During my childhood I read and re-read a fairy story by Hans Christian Anderson. It was called The Swineherd.
Wikipedia summarizes the story goes like this:
A poor prince wants to marry the Emperor's daughter and sends her two beautiful gifts, a nightingale and a rose. The princess rejects the humble gifts because they're real and natural, rather than artificial. The prince then disguises himself and applies for the position of swineherd at the palace. Once on the job, he creates a musical pot. The princess slogs through the mud to the swineherd's hut and pays ten kisses for the pot. When the swineherd follows the pot with the creation of a musical rattle, she pays one hundred kisses for it. The Emperor, disgusted that his daughter would kiss a swineherd for a toy, casts her out. The prince then washes his face, dons his royal raiment, and spurns the princess as her father did. The princess is left outside the palace door singing dolefully.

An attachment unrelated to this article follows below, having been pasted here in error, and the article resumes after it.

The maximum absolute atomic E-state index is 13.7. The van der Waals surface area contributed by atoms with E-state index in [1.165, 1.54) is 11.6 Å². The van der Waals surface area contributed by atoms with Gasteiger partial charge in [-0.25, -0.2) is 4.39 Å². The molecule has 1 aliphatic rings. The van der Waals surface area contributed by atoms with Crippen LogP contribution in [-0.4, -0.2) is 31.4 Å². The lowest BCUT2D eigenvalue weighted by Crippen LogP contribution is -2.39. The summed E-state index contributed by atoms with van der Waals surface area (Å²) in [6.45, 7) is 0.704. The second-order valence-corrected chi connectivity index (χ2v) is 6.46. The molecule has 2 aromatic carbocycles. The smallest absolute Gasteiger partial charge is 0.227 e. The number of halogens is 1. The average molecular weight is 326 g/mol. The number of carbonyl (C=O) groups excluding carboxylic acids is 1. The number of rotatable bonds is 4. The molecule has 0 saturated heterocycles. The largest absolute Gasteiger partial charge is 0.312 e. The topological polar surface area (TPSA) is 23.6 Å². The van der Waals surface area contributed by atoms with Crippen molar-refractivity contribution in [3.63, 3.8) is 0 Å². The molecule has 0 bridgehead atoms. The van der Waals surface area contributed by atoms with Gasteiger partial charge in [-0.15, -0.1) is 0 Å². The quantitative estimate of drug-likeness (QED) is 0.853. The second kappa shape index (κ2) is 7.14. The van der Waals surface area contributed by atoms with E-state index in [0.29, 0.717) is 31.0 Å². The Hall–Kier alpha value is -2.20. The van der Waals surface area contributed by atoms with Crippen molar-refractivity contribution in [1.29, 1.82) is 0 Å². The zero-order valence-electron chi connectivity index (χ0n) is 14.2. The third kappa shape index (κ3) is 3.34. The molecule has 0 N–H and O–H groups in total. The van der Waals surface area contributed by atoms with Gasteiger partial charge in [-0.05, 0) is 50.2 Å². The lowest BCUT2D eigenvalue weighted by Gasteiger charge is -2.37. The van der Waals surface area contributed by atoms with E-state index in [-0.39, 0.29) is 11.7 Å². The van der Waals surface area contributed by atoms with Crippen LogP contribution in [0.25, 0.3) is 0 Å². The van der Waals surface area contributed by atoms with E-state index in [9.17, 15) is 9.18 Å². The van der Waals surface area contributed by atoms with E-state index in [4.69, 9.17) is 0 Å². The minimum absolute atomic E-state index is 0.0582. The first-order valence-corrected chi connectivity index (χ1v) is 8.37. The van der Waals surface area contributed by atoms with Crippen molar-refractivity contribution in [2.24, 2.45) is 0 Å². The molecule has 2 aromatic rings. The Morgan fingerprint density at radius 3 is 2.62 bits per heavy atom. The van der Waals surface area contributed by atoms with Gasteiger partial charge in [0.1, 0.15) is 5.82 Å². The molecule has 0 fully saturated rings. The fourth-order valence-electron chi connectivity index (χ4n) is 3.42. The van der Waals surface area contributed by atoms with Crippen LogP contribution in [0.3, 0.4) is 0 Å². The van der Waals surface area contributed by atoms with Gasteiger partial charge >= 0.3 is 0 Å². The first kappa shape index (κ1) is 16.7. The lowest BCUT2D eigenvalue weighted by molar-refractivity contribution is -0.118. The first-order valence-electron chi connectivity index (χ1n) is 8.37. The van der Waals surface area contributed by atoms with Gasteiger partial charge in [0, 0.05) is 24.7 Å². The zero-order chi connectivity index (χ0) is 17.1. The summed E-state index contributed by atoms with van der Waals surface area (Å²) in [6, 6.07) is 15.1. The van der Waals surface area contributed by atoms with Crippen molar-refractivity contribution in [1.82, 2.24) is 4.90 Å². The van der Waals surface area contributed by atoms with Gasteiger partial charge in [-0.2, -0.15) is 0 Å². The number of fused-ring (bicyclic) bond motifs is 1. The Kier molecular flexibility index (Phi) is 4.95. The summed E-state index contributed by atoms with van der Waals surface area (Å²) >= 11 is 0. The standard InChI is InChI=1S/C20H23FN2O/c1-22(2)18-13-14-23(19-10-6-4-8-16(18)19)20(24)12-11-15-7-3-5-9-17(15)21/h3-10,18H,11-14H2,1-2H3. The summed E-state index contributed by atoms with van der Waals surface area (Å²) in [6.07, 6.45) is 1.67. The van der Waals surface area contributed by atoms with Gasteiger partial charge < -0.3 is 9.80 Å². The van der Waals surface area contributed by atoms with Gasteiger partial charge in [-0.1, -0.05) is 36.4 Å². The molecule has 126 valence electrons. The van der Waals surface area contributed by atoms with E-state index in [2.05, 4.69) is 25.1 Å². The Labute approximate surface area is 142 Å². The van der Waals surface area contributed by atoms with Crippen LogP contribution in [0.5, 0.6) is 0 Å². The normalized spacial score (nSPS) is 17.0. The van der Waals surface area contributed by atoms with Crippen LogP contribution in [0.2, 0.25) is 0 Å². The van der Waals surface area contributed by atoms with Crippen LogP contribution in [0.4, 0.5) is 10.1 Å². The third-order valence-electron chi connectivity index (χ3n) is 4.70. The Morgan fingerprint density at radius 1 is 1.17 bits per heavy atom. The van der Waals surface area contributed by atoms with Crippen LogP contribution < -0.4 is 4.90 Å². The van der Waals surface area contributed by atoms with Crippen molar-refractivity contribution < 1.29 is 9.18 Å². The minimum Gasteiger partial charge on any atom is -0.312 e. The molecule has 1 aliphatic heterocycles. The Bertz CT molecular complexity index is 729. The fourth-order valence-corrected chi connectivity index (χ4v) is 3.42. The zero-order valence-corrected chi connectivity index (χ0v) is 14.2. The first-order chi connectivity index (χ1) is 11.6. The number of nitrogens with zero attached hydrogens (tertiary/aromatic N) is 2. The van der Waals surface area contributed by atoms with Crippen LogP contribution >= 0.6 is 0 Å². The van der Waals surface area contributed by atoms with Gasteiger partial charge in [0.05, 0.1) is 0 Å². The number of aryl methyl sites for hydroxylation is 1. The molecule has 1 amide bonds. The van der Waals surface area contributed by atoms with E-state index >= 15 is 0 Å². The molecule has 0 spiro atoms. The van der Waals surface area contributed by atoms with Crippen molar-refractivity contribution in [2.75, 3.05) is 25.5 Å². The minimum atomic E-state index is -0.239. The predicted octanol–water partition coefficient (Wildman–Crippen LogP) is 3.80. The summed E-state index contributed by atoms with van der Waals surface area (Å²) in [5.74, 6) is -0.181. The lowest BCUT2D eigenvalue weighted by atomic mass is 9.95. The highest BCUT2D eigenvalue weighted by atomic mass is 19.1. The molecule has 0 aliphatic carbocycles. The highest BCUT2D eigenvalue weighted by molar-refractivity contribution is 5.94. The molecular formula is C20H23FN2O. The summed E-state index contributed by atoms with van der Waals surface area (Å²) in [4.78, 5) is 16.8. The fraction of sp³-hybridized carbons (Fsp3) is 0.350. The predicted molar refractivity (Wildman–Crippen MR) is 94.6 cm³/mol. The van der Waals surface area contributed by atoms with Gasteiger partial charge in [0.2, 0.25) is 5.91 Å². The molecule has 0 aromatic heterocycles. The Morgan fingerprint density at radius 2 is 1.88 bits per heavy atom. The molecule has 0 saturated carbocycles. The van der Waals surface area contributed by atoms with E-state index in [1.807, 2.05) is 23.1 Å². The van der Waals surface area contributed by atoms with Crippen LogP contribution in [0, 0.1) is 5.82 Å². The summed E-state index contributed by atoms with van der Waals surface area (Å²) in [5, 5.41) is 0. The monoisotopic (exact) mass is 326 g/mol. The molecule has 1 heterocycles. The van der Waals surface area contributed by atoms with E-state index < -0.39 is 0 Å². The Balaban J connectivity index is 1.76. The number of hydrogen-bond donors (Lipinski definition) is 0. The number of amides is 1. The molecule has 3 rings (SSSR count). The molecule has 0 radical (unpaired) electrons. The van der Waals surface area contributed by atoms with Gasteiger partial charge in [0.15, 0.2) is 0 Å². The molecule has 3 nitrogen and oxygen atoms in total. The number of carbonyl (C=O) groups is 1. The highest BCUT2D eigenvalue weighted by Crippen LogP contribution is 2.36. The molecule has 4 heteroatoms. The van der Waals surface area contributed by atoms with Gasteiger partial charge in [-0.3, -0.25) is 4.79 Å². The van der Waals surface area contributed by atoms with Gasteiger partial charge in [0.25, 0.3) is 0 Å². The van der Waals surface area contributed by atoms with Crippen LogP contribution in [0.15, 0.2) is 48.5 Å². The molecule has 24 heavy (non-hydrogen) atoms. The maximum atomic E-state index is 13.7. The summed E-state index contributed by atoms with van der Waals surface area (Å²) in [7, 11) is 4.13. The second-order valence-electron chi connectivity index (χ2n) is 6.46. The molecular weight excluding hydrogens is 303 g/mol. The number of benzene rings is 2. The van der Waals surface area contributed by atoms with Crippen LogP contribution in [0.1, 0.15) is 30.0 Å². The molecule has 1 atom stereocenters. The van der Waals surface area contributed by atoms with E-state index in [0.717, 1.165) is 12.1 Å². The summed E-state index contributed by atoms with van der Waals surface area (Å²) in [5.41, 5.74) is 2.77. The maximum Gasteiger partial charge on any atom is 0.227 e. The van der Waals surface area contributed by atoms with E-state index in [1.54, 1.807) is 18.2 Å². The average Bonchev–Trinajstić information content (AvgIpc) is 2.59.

That princess lost the opportunity to marry a beautiful prince because of her shallow consumerist values. She couldn’t appreciate the power of a flawless rose or lovely birdsong. She preferred the glitziness of an expensive tacky toy.
Personally I would much rather go for a walk in a national park than go shopping in an airconditioned shopping mall - even at sale time. Give me flowers and birds any time over musical pots and rattles.
Image by Hans Holbien the Younger.
Design for a stained glass window with swinherd. c. 1518/19.